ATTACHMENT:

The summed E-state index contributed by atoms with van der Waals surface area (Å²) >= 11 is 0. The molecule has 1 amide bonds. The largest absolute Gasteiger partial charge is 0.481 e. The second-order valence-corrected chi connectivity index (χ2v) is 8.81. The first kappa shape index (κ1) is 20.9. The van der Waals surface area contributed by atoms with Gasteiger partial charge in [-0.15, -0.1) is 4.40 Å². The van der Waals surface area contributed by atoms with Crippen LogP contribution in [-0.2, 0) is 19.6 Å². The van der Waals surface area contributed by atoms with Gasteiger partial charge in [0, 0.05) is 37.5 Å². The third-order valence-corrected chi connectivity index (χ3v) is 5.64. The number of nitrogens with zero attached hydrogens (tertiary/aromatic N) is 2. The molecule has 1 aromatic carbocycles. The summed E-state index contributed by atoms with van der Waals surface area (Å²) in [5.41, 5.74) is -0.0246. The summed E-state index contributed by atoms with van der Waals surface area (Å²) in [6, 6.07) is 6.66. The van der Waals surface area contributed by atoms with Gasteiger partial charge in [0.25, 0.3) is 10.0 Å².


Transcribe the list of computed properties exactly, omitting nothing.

The summed E-state index contributed by atoms with van der Waals surface area (Å²) >= 11 is 0. The molecule has 1 amide bonds. The largest absolute Gasteiger partial charge is 0.481 e. The second-order valence-corrected chi connectivity index (χ2v) is 8.81. The first kappa shape index (κ1) is 20.9. The van der Waals surface area contributed by atoms with Gasteiger partial charge in [-0.15, -0.1) is 4.40 Å². The van der Waals surface area contributed by atoms with Crippen LogP contribution in [-0.2, 0) is 19.6 Å². The van der Waals surface area contributed by atoms with Gasteiger partial charge in [0, 0.05) is 37.5 Å². The third-order valence-corrected chi connectivity index (χ3v) is 5.64. The number of nitrogens with zero attached hydrogens (tertiary/aromatic N) is 2. The molecule has 1 aromatic carbocycles. The summed E-state index contributed by atoms with van der Waals surface area (Å²) in [5.41, 5.74) is -0.0246. The summed E-state index contributed by atoms with van der Waals surface area (Å²) in [6, 6.07) is 6.66. The van der Waals surface area contributed by atoms with Gasteiger partial charge in [0.25, 0.3) is 10.0 Å².